US jury charges suspects in Ugandan fake dollar scam
What you need to know:
Destroyed. FBI says they have dismantled an international cyber conspiracy in which Ugandan-made counterfeit Federal Reserve Notes were being advertised
A federal grand jury in Pittsburgh, Pennsylvania State, in the USA has charged four people in connection with printing of more than $1.4 million (Shs4.1 billion) fake dollars in a syndicate that was headquartered in Kampala.
The Federal Bureau of Investigations (FBI) named the suspects as Zackary L. Ruiz, aka Mr Mouse, 18, a student in Las Vegas, Ryan Andrew Gustafson aka Jack Farrell, alias Willy Clock, 27, a US national living in Uganda, Michael Q. Lin, aka Mlin, aka Mr Casino, 20, of Bethlehem, Pennsylvania and Jeremy Miller, aka Sinner, 30, of Washington. They were indicted on Wednesday for operating an international counterfeit currency operation.
“Today we announce the dismantling of an international cyber conspiracy in which Ugandan-made counterfeit Federal Reserve Notes were being advertised, bought and sold through online criminal forums then passed in coffee shops and corner stores in neighbourhoods across our country,” said US attorney David Hickton.
The grand jury heard that the fake dollar notes, in the denominations of $20, $50 and $100 bills were printed in Kampala, packaged inside boxes of brochures that appeared to be originating from a Christian-based charity for poor children in Uganda.
In a statement issued by FBI-Pittsburg Division, attorney Hickton added that: “Working cooperatively with law enforcement partners in the US and abroad, we were able to quickly infiltrate and disrupt this counterfeit trafficking network and limit losses.”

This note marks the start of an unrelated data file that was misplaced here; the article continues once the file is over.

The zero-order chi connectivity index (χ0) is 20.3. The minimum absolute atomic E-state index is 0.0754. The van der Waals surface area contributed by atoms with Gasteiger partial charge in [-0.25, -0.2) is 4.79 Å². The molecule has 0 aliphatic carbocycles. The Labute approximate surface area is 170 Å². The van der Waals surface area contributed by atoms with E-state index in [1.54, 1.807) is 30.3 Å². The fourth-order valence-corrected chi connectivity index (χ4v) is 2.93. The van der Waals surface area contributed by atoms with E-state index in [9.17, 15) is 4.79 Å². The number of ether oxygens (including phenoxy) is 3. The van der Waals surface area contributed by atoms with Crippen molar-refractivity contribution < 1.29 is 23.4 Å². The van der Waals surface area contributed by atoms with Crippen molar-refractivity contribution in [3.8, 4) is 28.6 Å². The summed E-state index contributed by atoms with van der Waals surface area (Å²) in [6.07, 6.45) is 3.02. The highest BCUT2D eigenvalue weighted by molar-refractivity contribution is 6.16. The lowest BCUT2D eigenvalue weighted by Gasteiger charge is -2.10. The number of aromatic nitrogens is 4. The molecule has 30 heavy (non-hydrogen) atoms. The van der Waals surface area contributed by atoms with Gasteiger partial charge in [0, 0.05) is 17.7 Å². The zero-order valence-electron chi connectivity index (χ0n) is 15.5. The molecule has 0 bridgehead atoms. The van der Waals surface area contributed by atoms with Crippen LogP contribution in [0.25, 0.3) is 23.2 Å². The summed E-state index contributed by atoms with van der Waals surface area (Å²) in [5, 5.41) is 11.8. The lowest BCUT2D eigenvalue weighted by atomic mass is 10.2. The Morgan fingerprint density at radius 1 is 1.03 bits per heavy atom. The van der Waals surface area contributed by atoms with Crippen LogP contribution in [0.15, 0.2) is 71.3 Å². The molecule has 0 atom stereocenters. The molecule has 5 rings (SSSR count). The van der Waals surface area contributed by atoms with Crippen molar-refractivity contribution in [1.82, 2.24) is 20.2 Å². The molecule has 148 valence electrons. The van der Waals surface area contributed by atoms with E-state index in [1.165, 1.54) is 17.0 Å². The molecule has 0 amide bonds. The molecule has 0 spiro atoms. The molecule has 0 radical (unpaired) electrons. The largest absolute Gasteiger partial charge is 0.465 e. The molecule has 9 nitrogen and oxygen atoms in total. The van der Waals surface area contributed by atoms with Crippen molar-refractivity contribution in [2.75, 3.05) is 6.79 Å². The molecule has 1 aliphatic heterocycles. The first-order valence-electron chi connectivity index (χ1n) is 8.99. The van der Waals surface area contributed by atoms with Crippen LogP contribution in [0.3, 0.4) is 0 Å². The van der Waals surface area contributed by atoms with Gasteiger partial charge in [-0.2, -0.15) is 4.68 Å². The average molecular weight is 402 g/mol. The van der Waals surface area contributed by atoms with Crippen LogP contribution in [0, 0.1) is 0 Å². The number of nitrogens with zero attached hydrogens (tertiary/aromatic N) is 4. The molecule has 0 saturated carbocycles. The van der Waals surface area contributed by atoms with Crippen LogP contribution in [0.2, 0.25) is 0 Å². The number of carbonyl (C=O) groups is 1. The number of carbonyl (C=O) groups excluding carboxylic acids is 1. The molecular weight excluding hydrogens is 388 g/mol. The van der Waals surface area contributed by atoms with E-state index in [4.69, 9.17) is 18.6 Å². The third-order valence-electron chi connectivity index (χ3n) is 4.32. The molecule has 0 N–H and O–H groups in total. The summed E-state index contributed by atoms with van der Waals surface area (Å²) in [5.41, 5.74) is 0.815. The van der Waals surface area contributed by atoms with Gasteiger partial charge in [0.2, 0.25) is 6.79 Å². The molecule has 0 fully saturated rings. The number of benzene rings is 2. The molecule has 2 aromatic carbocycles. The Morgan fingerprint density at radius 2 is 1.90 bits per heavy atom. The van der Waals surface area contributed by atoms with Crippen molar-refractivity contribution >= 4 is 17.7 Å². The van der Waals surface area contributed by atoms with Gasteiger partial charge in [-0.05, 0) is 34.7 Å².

In December 2014, Sunday Monitor broke a story indicating how the fake dollar syndicate had hit local banks hard. This followed the arrest of Mr Ryan, whom local police said was found with bundles of fake $50 bills in his house in Mbalwa, Namugongo in Wakiso District near the capital Kampala.
Police also said Ryan was found in possession of seven money printing machines with different colours of cartridges, three pairs of US army uniforms with inscription “Ryan Andrew” and a US army bag. The arrest came after a transaction in which Stanbic Bank branch in Kakira, Jinja District, was fleeced of $300,000 (about Shs800m) in a fake dollar exchange transaction the previous month.
According to the FBI indictment, in late December 2013, Gustafson created his own dark website called Community-X, which was dedicated to the manufacturing, selling, buying, distribution and passing of counterfeit Federal Reserve Notes. The website contained forums where members discussed the counterfeit bills and shared tips on how best to pass ship and distribute them.
The indictment states that more than $1.4m in counterfeit dollar notes were seized both in the USA and overseas.
“The early and aggressive application of traditional and cyber investigative expertise and the cooperation and assistance of numerous domestic and international law enforcement agencies in this case led to the quick and efficient identification of conspirators in a widespread cyber-based counterfeiting network,” said special agent in charge, Eric P. Zahren of the US Secret Service Pittsburgh Office.
Mr Gustafson was charged in a magistrate’s court in Uganda last year and remanded to Luzira prison on similar offences. He was jointly charged with his local Ugandan counterparts.
Whereas FBI put the total sum of the fabricated dollars at $1.4 million, the Uganda police, at the time of Ryan’s arrest in December, said the amount exceeded $1 billion and had been let out in circulation.
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